Valdosta Daily Times

National, International News

February 11, 2013

Today in History for Monday, Feb. 11, 2012

-- — Highlight in History

On Feb. 11, 1963, American author and poet Sylvia Plath was found dead in her London flat, a suicide; she was 30.

On this date

In 1812, Massachusetts Gov. Elbridge Gerry signed a re-districting law favoring his Democratic-Republican Party — giving rise to the term “gerrymandering.”

In 1858, a French girl, Bernadette Soubirous, reported the first of 18 visions of a lady dressed in white in a grotto near Lourdes. (The Catholic Church later accepted that the visions were of the Virgin Mary.)

In 1862, the Civil War Battle of Fort Donelson began in Tennessee. (Union forces led by Brig. Gen. Ulysses S. Grant captured the fort five days later.)

In 1929, the Lateran Treaty was signed, with Italy recognizing the independence of Vatican City.

In 1937, a six-week-old sit-down strike against General Motors ended, with the company agreeing to recognize the United Automobile Workers Union.

In 1945, President Franklin D. Roosevelt, British Prime Minister Winston Churchill and Soviet leader Josef Stalin signed the Yalta Agreement during World War II.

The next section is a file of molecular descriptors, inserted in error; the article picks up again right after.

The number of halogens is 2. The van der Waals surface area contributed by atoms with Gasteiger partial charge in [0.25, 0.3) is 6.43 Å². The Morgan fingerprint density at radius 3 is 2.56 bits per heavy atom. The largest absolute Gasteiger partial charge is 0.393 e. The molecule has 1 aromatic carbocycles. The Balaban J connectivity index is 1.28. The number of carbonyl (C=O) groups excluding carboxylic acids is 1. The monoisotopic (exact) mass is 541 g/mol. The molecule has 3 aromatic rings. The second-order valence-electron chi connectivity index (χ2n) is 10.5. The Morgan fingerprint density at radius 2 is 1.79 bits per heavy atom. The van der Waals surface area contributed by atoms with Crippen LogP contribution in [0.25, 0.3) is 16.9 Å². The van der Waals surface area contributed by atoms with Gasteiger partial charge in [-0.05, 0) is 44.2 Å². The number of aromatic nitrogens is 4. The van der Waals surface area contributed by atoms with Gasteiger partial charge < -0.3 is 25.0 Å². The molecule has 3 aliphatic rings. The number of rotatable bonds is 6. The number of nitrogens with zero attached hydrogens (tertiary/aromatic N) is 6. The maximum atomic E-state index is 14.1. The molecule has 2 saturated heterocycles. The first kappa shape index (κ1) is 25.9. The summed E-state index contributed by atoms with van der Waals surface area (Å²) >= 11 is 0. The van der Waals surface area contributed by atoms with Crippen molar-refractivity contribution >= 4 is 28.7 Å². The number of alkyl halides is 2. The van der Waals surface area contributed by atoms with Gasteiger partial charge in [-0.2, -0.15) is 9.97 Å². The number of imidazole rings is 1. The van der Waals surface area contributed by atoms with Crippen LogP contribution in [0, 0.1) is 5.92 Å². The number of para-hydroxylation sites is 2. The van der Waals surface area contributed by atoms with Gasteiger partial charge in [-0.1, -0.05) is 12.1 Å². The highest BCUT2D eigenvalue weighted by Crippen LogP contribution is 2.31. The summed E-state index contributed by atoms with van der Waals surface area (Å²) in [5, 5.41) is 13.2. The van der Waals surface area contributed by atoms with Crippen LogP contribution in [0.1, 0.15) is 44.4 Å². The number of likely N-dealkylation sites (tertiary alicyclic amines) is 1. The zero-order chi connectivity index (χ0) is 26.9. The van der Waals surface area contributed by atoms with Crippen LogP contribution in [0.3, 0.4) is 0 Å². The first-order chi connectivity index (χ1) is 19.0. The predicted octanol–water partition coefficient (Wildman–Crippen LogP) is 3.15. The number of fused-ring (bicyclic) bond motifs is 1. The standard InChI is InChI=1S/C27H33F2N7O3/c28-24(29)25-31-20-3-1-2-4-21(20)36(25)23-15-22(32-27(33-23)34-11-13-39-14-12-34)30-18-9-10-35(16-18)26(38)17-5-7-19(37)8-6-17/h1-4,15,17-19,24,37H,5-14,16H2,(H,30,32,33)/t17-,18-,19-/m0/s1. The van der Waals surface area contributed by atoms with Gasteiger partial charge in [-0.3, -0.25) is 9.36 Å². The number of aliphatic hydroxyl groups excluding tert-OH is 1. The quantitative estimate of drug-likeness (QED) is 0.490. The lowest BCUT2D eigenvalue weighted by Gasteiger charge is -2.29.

In 1960, “Tonight Show” host Jack Paar walked off the program in a censorship dispute with NBC. (Despite his very public resignation, Paar returned to the Tonight Show less than a month later.)

In 1972, McGraw-Hill Publishing Co. and Life magazine canceled plans to publish what had turned out to be a fake autobiography of reclusive billionaire Howard Hughes.

In 1975, Margaret Thatcher was elected leader of Britain’s opposition Conservative Party.

In 1979, followers of Ayatollah Ruhollah Khomeini seized power in Iran.

In 1990, South African black activist Nelson Mandela was freed after 27 years in captivity.

In 1993, President Bill Clinton announced his choice of Miami prosecutor Janet Reno to be the nation’s first female attorney general, after two earlier candidates stumbled because they’d hired illegal aliens.

Ten years ago

Addressing a historic rift within NATO, Secretary of State Colin Powell told a congressional hearing that the future of the military alliance was at risk if it failed to confront the crisis with Iraq. The al-Jazeera Arab satellite station broadcast what was believed to be a new audio statement from Osama bin Laden urging Iraqis to carry out suicide attacks on Americans.

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